• Kentucky Wonder/Old Homestead – Its first name was Texas Pole, when it was advertised in the 1864 Country Gentleman magazine. When J.H. Gregory offered it in 1877, they changed the name to Kentucky Wonder. Very tender, productive and has a good flavor. There’s also a yellow pole variety called Kentucky Wonder Wax that has a slightly different flavor.
  • Lazy Wife – this one is probably a German immigrant, and has been around since at least 1882. The name comes from its habit of setting lots of beans in clusters, which makes them easy to pick, and because – unlike the older pole snap beans – it’s stringless. Stringing beans is time-consuming, and a busy ranch wife would just as soon pass on that little chore. It’s another pole bean that will reach for the sky and keep right on going. Broad beans with great, rich flavor. Also makes a good shell bean.
  • Blue Lake – developed in the Blue Lake district near Ukiah, California, then taken to Oregon where they were re-selected. The first commercial variety was developed by the Asgrow Company in 1962. They’ve been hybridized and have a lot of sub-varieties. Available as both bush and pole varieties, and the bush variety will set multiple harvests, which most bush varieties won’t.
  • Pencil Pod Black Wax – the bean is yellow, but the seed is black, which is how it got its name. This is a snap bean, very tasty, with good-sized beans that still stay tender. It’s also an early bean, and may begin producing as early as 50 days. Although Pencil Pod Wax is usually sold as a bush bean, I find it more of a half-runner type. It will easily grow to three feet and produces over a long period of time – a characteristic more common to pole beans than bush beans. Unlike pole beans, it doesn’t twine very well, but it’s really too floppy to grow as a bush bean. You’ll have to tie it to or weave it through the trellis if you use one, which I do. The taste, earliness and productivity make it worth the effort in my book. It was a cross between Improved Black Wax and Black-Eyed Wax and was first marketed in 1900.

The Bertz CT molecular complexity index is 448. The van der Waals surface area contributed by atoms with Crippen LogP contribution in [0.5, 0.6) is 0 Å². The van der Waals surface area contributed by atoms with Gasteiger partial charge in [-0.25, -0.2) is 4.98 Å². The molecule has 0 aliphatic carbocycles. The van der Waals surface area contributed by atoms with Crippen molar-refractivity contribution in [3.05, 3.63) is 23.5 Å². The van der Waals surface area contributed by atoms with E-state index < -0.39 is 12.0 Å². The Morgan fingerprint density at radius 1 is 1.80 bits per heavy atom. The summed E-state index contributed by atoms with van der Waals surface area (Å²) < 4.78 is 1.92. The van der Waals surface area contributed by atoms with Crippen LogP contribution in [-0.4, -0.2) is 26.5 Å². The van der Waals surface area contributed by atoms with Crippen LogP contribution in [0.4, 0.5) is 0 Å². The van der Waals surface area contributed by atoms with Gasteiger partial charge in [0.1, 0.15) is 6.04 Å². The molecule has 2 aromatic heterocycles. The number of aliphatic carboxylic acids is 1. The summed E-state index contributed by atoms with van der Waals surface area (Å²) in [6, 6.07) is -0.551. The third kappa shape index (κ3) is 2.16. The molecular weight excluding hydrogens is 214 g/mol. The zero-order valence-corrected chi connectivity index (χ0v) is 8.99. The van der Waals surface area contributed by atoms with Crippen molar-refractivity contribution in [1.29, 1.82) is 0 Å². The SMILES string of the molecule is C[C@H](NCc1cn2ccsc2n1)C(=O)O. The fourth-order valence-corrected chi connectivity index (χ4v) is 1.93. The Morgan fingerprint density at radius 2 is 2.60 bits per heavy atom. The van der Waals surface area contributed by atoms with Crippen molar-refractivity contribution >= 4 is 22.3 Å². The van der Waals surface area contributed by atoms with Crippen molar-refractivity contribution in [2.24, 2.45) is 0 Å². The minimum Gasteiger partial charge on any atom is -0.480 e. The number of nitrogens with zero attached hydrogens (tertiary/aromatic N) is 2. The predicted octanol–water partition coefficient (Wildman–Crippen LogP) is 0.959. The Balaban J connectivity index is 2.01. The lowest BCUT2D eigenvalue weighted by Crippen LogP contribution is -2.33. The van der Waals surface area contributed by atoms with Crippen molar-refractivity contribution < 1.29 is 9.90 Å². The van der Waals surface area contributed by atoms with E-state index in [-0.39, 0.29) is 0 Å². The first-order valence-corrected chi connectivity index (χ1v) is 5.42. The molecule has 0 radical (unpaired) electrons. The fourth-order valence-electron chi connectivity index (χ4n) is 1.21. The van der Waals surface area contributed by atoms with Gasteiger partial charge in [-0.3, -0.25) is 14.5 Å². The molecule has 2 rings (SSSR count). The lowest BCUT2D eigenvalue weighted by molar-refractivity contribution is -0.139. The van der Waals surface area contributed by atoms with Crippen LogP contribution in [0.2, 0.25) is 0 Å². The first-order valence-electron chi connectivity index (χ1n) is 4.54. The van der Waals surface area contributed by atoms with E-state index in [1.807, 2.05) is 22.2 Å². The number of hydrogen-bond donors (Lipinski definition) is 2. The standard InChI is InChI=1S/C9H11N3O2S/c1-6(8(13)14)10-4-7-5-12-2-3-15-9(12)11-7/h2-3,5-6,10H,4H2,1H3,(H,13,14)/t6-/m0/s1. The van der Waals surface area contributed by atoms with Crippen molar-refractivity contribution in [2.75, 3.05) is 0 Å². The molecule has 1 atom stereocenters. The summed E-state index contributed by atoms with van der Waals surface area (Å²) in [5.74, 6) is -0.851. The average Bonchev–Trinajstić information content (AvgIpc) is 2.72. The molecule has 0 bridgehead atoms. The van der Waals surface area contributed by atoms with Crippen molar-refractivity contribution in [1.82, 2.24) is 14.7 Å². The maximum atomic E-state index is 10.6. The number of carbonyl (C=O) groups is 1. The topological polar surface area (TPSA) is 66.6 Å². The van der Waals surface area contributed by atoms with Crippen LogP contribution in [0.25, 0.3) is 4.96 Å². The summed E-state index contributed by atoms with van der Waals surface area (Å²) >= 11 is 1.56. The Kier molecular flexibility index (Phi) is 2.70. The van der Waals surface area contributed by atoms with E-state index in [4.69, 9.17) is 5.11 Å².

• Pinto – this bush bean is the classic for refried beans, burritos and many other Mexican dishes. The name comes from the Spanish: frijole pinto, or speckled bean. This is another one that’s been around for thousands of years and it was probably an Aztec variety. Technically a bush bean, but it sometimes acts like a half-runner. Select seeds from the short, erect plants to help it keep its bush qualities. If you prefer the half-runners, trellis it as you would the Pencil-Pod Wax and select seed from those plants.
  • Mountain Pima Pole – In general, I prefer pole beans and I had always wanted a pinto pole bean; I searched for one without success. Two years back I ran across this heirloom. The dried beans are a little smaller than their bush bean counterparts but the taste is identical. I haven’t grown it long enough to have a good sense of its productivity.
  • Kidney – this is the classic deep red/brown bean used for chili. The English coined the name in 1551 because of the shape. Once dried, they’ll store just about forever. Like many beans, these originated in the Americas, most likely in Peru. Many people don’t realize that these beans contain a compound called phytohemagglutinin. They absolutely must be soaked and cooked before eating unless you want the diners to develop severe nausea, vomiting, diarrhea and abdominal pain. Do not cook them in a slow cooker at low temperatures, as this can increase the concentration of the toxin. Instead, soak overnight and boil for at least 30 minutes before simmering in a pot on the stove or in the oven.